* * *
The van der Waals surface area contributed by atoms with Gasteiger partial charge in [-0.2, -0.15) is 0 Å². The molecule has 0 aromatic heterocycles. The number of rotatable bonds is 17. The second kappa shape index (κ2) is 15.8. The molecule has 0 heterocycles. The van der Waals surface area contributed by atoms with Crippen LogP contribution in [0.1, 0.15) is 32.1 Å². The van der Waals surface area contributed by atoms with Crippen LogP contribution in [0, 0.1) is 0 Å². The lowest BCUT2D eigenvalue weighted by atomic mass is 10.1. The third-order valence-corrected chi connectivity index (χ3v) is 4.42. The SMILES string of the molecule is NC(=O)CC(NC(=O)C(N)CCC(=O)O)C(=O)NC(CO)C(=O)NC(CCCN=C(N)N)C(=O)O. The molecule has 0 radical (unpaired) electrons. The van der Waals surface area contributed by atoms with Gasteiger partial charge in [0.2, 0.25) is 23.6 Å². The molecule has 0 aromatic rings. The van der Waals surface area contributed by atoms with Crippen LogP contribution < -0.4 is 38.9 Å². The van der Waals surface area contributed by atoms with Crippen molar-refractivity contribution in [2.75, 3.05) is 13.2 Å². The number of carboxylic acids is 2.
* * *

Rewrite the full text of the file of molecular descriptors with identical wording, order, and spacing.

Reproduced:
The van der Waals surface area contributed by atoms with Gasteiger partial charge in [-0.2, -0.15) is 0 Å². The molecule has 0 aromatic heterocycles. The number of rotatable bonds is 17. The second kappa shape index (κ2) is 15.8. The molecule has 0 heterocycles. The van der Waals surface area contributed by atoms with Crippen LogP contribution in [0.1, 0.15) is 32.1 Å². The van der Waals surface area contributed by atoms with Crippen LogP contribution in [0, 0.1) is 0 Å². The lowest BCUT2D eigenvalue weighted by atomic mass is 10.1. The third-order valence-corrected chi connectivity index (χ3v) is 4.42. The SMILES string of the molecule is NC(=O)CC(NC(=O)C(N)CCC(=O)O)C(=O)NC(CO)C(=O)NC(CCCN=C(N)N)C(=O)O. The molecule has 0 radical (unpaired) electrons. The van der Waals surface area contributed by atoms with Gasteiger partial charge in [0.2, 0.25) is 23.6 Å². The molecule has 0 aromatic rings. The van der Waals surface area contributed by atoms with Crippen LogP contribution < -0.4 is 38.9 Å². The van der Waals surface area contributed by atoms with Crippen molar-refractivity contribution in [2.75, 3.05) is 13.2 Å². The number of carboxylic acids is 2.